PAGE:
Earlier this week, US President Donald Trump signed the Foreign Investment Risk Review Modernization Act (FIRRMA) into law. In a recent interview with South China Morning Post, I discussed how this new law might impact Chinese investment in the States, but I want to elaborate further on what it means to real estate markets.
FIRRMA essentially allows the Committee on Foreign Investment in the United States (CFIUS) more bandwidth to respond to potential national security concerns stemming from foreign investment in to the US. The legislation was designed around concerns surrounding Chinese investment into US high-tech industries, but the structure of the law means that it will affect other segments of the economy as well, including real-estate.
The aggregate impact of the bill will likely be tricky to gauge in China. Chinese outbound foreign direct investment (FDI), including that to the US, has been slowing since capital controls were introduced in 2017. Given Chinese domestic corporate refinancing risks are likely to remain elevated through 2020, the Chinese government will likely continue to attempt to keep capital inside the country to control borrowing costs — this will likely have a more significant impact on aggregate Chinese outbound investment.
However, it will certainly affect some segments of the economy, and will likely limit the amount of Chinese capital available to US tech firms. Lower-profile deals involving Chinese investors taking minority stakes in firms will likely become much more difficult to clear with CFIUS.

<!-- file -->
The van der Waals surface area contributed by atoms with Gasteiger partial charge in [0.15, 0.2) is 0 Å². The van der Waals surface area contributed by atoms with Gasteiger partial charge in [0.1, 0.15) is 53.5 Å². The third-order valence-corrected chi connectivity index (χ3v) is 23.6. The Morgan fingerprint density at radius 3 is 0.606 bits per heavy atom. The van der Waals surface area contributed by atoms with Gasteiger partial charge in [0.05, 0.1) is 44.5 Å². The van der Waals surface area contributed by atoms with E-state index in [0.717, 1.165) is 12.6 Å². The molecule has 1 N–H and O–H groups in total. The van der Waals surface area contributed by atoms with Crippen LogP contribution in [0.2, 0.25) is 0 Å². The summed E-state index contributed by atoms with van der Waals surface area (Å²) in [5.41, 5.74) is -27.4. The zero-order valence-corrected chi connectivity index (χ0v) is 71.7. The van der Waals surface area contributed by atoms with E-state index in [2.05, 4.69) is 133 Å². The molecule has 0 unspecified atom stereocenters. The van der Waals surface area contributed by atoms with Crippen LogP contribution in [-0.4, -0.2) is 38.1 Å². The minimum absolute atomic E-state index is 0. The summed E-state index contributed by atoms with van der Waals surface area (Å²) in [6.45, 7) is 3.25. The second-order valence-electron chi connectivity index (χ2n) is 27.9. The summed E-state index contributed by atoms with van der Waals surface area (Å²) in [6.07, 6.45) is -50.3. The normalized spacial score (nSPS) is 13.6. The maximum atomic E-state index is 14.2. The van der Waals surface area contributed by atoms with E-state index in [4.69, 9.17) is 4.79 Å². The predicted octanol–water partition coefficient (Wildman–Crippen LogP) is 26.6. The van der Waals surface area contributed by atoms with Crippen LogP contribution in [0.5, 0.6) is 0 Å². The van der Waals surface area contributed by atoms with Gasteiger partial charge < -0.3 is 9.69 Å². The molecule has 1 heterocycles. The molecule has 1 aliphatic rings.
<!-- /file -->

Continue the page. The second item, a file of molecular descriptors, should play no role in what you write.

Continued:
There are two issues to consider when we assess how this legislation might impact the appetite of China and Hong Kong investors for US property. The legislation is unlikely to have a significant impact on demand for US residential property from mainland Chinese buyers, as the individual transactions are unlikely to get picked up by CFIUS. As I wrote earlier this year, Chinese homebuyers in foreign markets are driven by several factors, and this is unlikely to change that. If anything, Chinese homebuyers will be more likely to respond to exchange rate fluctuations. As we’ve already seen this year, on a risk-adjusted basis, the euro and Singapore dollar have become more attractive currencies for mainland Chinese investors to hold than the US dollar.
This may, however, have a more significant impact on Chinese institutional investors. The legislation itself largely does not target real estate, but only that near a military base or an air/maritime port. However, a second-order effect of restricting investment into US businesses, such as high-tech firms, may be that there is less demand from China for US commercial property assets. These Chinese companies won’t require as large of a corporate footprint in the US. However, I would still expect capital controls to have a larger effect, which will restrict aggregate Chinese outbound real estate development.
Growth in outbound Chinese investment will continue to be limited by capital controls, both by geography and asset type. However, the composition of investment is likely to change. The Belt and Road Initiative does present a feasible alternative for Chinese investors looking at real assets. This doesn’t mean that Chinese demand for US assets will disappear completely — the US is still a large, liquid, and transparent market (see JLL’s transparency index) with a highly-developed financial system. However, US real estate’s share of total Chinese outbound FDI could be diminished.
Senior Economist, Asia Pacific
Sean is responsible for the RICS Economics team’s research into the Asia-Pacific property sector, identifying market risks to the sector and analysing economic events and their effects on real estate.